Gaza City – Izzddin Akila knew what he wanted to do on the first day of Eid al-Fitr, when Muslims around the world celebrate the end of the holy month of Ramadan. But the 35-year-old’s wishes – to exchange gifts, visit relatives, and watch the children of the family play games – didn’t go as planned.
Holding brown prayer beads and white flowers, he instead spent the first day of the three-day holiday digging a small hole in which to put flowers at the head of his 20-year-old cousin Mohammed’s grave.
“You have always been the moonlight and inspiration to your brothers,” said Izzddin, sitting beside the grave.
“Come back Mohammed, return to your weeping mother, she has your Eid gift,” another cousin cried, as people tried to comfort him. There wasn’t a dry eye at the gravesite.
Mohammed was killed last week when an Israeli tank shell hit his home. He was sitting in the family’s living room. The blast also injured his aunt’s husband, and eight children. “In one second, an Israel missile ended his short 20 years of life,” said Izzddin, unable to hold back tears.
Before he died, Mohammed and his father had opened their home to displaced Palestinians fleeing Israeli bombings in Shujayea. They shared food and drinks with women and children who had been driven out of their homes.
“He hadn’t planned his future yet, but was intelligent and keen and had already managed to memorise the whole Quran, verse by verse,” Izzddin cried, as his fingers moved across the sand on top of Mohammed’s grave.
At least 1,110 Palestinians in Gaza have been killed, and more than 6,200 others injured, in the ongoing Israeli offensive. Fifty-three Israeli soldiers have also died, along with two Israeli civilians and one Thai worker.
Overnight on Monday saw some of the heaviest Israeli shelling of Gaza, as more than 30 Palestinians were killed. The Israeli military called and sent text messages to people in Shujayea, Zeitoun and eastern Jabaliya, instructing them to evacuate their homes.
For most in Gaza, the widespread death and destruction of the last three weeks of violence has made this a sombre Eid, devoid of celebration.
“We should be celebrating Eid with happiness and family love. As usual, our children would enjoy themselves and play together. But the Israeli occupation denied us that right and forced us to take our children to the graveyard, to say goodbye to murdered relatives instead of letting us all celebrate the joy of life,” said Izzddin.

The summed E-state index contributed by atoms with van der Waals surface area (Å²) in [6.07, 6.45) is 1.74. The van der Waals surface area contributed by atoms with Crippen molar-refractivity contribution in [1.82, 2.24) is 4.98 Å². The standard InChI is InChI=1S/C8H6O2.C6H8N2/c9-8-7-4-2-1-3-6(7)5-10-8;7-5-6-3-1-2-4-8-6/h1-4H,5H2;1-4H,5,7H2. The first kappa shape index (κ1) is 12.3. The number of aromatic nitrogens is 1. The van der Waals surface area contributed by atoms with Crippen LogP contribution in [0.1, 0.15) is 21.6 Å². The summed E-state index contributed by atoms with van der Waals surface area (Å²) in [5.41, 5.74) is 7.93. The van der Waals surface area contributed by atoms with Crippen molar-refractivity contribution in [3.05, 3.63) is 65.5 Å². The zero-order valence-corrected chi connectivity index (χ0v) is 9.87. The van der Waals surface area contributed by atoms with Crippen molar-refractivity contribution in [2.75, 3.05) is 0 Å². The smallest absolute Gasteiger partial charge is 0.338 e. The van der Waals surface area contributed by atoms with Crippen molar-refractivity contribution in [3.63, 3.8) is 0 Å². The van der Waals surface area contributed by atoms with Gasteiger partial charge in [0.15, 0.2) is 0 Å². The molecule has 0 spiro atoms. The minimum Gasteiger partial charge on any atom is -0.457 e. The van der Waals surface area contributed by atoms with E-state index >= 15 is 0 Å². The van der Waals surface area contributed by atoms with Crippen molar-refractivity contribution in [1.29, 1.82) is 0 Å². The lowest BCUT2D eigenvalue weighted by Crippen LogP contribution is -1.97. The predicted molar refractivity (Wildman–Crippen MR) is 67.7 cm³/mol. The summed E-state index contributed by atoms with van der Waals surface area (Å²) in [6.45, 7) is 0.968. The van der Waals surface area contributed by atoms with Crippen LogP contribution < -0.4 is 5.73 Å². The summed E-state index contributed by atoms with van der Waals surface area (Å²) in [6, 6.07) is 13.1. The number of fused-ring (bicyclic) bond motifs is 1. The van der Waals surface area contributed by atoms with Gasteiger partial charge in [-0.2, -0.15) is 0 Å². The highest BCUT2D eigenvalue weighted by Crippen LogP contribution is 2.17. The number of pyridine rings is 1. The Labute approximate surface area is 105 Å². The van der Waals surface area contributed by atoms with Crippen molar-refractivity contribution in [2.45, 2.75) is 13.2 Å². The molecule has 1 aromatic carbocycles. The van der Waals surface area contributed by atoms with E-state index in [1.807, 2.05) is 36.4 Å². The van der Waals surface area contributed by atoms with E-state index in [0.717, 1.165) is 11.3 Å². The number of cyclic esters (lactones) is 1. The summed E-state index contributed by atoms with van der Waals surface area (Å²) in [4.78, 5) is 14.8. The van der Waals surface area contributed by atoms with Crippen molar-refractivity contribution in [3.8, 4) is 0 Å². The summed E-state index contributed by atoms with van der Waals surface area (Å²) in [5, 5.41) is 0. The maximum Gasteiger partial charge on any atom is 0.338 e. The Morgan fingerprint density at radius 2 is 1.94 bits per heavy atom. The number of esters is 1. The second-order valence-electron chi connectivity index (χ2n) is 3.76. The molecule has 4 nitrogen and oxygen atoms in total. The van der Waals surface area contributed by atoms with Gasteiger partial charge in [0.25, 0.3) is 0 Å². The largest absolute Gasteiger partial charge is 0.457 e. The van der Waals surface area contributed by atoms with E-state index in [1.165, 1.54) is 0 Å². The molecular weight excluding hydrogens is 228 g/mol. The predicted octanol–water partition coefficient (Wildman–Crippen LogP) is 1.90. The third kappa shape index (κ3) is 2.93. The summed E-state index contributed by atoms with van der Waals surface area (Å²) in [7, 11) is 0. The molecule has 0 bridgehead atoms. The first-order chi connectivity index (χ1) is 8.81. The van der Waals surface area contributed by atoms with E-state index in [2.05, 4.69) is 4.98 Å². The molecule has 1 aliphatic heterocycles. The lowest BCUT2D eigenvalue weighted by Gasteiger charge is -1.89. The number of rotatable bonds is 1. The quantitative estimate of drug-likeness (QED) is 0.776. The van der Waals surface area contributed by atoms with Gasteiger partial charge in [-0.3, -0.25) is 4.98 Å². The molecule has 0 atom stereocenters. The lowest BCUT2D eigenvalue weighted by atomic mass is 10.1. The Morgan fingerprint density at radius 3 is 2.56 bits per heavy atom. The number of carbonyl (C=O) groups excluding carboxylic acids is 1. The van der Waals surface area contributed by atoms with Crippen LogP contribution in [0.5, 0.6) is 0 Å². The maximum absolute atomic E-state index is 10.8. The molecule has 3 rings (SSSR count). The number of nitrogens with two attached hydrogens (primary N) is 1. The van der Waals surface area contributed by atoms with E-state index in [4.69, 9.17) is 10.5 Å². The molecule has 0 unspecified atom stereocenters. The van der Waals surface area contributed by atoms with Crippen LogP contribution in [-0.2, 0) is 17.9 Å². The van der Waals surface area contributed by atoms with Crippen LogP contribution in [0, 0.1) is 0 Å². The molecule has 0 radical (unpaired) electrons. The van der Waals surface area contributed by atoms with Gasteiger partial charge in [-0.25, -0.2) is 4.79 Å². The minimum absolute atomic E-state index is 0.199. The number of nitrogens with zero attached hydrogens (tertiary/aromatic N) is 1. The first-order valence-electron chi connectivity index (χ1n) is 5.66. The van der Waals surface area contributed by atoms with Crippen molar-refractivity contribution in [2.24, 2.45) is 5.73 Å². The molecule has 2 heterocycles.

Thousands of Palestinian families across Gaza have also been displaced. According to United Nations figures, more than 10 percent of the local population – about 215,000 people – are now taking shelter in UN-run facilities or are staying with host families. At least 3,695 families, or 22,200 people, have had their homes completely destroyed, or have sustained major damage.
We cry for those we have loved and lost, but we say that God is also watching these atrocities upon innocent people.
At least 22 hospitals or medical centres have been affected by Israeli shelling, while the UN estimates that 133 schools across Gaza have been damaged.
The main cemetery in eastern Gaza has also been under heavy Israeli air strikes, making even burials dangerous. As a result, the Akila family had no other option but to bury Mohammed somewhere else.
“We had to dig into the grave of Mohammed’s grandfather in order to use his space,” Izzddin said, as his brothers wept beside him. “It’s like opening up the old wounds of [my] grandfather’s body, to lay the newly-wounded body of Mohammed next to him.”
While Izzddin and his brother, Khaled, visited the grave, Israeli drones hovered overhead. This cemetery was bombed on Monday by an Israeli F16 missile; bones are now scattered throughout the sand. “Then we had to rush to bury him immediately, under Israel’s constant bombing,” Izzddin said. “At least Mohammed is warm, with his grandpa.”
At 6:30pm on Monday, the first day of Eid, the graveyard was full of people coming to visit their loved ones, killed during Israel’s latest offensive. As the crowds of people tried to comfort each other, Khaled and Izzddin poured water and sand into the grave to remould it, and make sure it stayed intact.
“We cry for those we have loved and lost,” Khaled said, “but we say that God is also watching these atrocities [committed] upon innocent people”.
Follow Mohammed Omer on Twitter: @mogaza